Go­ing with the flow vs. analysis paral­y­sis

Do you have the habit of think­ing some things over and over again, try­ing to pre­dict the fu­ture, and un­able to de­cide what to do – let alone take ac­tion? If so, you are not alone.

Living Now - - Recipes - by Li­isa Halme Li­isa Halme is an ad­vanced breath­work prac­ti­tioner, a reg­is­tered yoga ther­a­pist and a se­nior yoga teacher, as well as a mother and a wife. She works with in­di­vid­u­als and groups in Sydney eastern suburbs.

In our Western world where the log­i­cal, an­a­lyt­i­cal mind is overem­pha­sised, we can get eas­ily stuck in the pat­tern that is ‘analysis paral­y­sis’. Here’s why:

the log­i­cal, an­a­lyt­i­cal mind, the neo­cor­tex part of our brain, con­sists of only a small part of our brain ca­pac­ity, and the con­scious mind (that which we are aware of) cov­ers about 10% of all our de­ci­sion-mak­ing. When we are taught to rely solely on the con­scious, log­i­cal mind, we may learn not to trust or lis­ten to the rest of our in­tel­li­gence.

Our in­tel­li­gence con­sists of our en­tire un­con­scious know­ing, such as feel­ings, in­stincts and in­tu­ition – the part that just knows with­out rea­son­ing and analysis. We may brush it off as some­thing sec­ondary or not real, even though the parts of our brain in­volved just have a much quicker way of pro­cess­ing in­for­ma­tion – and ac­cess to a much larger data­base of in­for­ma­tion than our con­scious mind can read­ily reach. That in­for­ma­tion con­sists of ev­ery­thing we have ever ex­pe­ri­enced, seen, heard, or felt. It’s also our con­nec­tion to col­lec­tive con­scious­ness, that which is be­yond our in­di­vid­ual con­scious­ness (like when you think of some­one, and at the same mo­ment they call you).

FEAR CAN KEEP US STUCK

Another thing that drives us to over-think is fear. Fear is a heavy, dense en­ergy and tends to keep us stuck. We may treat a de­ci­sion as over-com­pli­cated, with too many de­tailed op­tions. Or, we may seek the op­ti­mal or ‘per­fect’ so­lu­tion up­front, and fear mak­ing any de­ci­sion that could lead to less than ideal re­sults. So rather than try­ing some­thing with the open­ness to change it if a bet­ter so­lu­tion be­comes ap­par­ent, we don’t make the de­ci­sion at all. We may be afraid to make even a small mis­take be­cause we are wor­ried that peo­ple will think less of us, and we fear feel­ing ashamed. Sim­ply be­com­ing aware of this fear and its root cause can help us move through it and see it for what it is, just an en­ergy.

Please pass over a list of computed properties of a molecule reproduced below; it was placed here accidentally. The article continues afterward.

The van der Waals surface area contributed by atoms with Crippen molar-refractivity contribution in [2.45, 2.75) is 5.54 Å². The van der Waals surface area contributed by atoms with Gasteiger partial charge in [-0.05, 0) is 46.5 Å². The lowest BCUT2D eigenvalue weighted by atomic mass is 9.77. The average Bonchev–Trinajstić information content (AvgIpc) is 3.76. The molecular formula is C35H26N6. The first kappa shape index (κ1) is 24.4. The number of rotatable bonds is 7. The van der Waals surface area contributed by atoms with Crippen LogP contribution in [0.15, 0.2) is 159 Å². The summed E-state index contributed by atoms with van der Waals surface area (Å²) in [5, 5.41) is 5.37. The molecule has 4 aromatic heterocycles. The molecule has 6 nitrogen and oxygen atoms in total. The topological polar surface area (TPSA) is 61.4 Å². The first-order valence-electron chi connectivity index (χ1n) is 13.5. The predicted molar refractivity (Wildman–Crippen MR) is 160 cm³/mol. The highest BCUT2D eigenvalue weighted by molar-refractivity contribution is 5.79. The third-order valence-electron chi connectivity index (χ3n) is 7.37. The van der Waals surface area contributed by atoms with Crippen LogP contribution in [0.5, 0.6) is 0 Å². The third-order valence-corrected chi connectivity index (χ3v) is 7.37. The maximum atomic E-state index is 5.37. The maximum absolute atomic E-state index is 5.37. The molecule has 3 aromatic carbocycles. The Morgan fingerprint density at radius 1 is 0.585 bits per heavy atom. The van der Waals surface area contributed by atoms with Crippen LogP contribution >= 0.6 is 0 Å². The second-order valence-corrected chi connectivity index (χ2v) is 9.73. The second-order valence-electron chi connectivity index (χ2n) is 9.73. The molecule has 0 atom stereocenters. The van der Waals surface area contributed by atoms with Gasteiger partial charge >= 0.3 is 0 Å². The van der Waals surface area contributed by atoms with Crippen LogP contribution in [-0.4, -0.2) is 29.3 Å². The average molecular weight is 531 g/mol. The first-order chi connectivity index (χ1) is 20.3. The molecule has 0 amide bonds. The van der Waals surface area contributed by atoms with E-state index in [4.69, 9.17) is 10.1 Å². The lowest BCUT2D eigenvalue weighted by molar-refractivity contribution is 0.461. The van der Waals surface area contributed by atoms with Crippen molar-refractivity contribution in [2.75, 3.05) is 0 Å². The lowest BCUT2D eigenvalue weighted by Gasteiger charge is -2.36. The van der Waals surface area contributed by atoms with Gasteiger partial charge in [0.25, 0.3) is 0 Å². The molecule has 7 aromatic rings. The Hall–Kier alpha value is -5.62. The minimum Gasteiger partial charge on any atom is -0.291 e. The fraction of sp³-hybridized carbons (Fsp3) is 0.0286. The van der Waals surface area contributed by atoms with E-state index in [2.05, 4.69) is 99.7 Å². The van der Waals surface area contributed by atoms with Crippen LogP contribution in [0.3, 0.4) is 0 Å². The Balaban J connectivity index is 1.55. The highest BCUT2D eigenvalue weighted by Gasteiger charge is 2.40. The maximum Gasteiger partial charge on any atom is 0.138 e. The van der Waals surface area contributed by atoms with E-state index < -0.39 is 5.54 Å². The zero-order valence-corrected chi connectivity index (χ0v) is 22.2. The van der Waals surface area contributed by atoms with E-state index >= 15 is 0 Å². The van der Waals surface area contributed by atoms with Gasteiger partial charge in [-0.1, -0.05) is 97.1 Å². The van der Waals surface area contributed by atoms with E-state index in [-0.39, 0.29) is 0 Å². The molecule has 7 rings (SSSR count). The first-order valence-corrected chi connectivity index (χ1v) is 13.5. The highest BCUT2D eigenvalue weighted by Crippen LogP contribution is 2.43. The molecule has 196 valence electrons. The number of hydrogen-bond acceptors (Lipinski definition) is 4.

RID­ING THE (AL­PHA) WAVES

From a brain wave per­spec­tive, our over-analysing wave­length is the ‘beta state’. It is a state of high alert­ness and anx­i­ety, and the state where most stress hor­mones are pro­duced. In a ‘ flow state’ on the other hand, where we are op­er­at­ing eas­ily and ef­fort­lessly on auto-pi­lot with our sub­con­scious mind guid­ing us, we are in the zone of the al­pha brain waves. We feel more re­laxed and at ease, we are able to learn much more quickly and al­low our in­ner guid­ance to lead us. In other words, we are us­ing the in­for­ma­tion data­base of the 90% rather than the mere 10% of our mind.

There are many great and plea­sur­able ways to learn to ‘ride the al­pha waves’. For in­stance, when you find your­self stuck in analysis paral­y­sis, you can try turn­ing on some beau­ti­ful mu­sic, lie down for at least a cou­ple of min­utes and al­low your body to re­lax and your mind to empty out. Let your­self get lost in the mu­sic and your own breath. This can help take you down to the al­pha state, and the choices and an­swers will come eas­ily, as if out of nowhere. Of course this ‘nowhere’ is your in­fin­itely wise un­con­scious mind and in­tu­ition!

TRY ANY­THING, DO SOME­THING – TAKE AC­TION

Once we take ac­tion – any ac­tion – we be­gin to feel bet­ter al­most im­me­di­ately. In­stead of think­ing about some hy­po­thet­i­cal sce­nario in a head full of un­cer­tainty, we are work­ing on some­thing that is re­ally cer­tain; our ac­tions.

We can get caught in the chaos of over-analysis and be con­sumed by it. Or, we can re­alise that while we can­not con­trol what will hap­pen to­mor­row, we can con­trol the ac­tions we take in the here and the now. By try­ing, mov­ing, ask­ing, en­gag­ing, ex­per­i­ment­ing, and walk­ing for­ward, it puts us one step fur­ther than where we were yes­ter­day, and we never know where that one step will lead us.

In or­der to make the best, most bal­anced de­ci­sions for our­selves we need to learn to trust our gut where our con­scious mind isn’t able to give us a so­lu­tion or a di­rec­tion, ideally al­low­ing the two to al­ways work to­gether. n

Con­nect with other read­ers & com­ment on this ar­ti­cle at www.liv­ing­now.com.au

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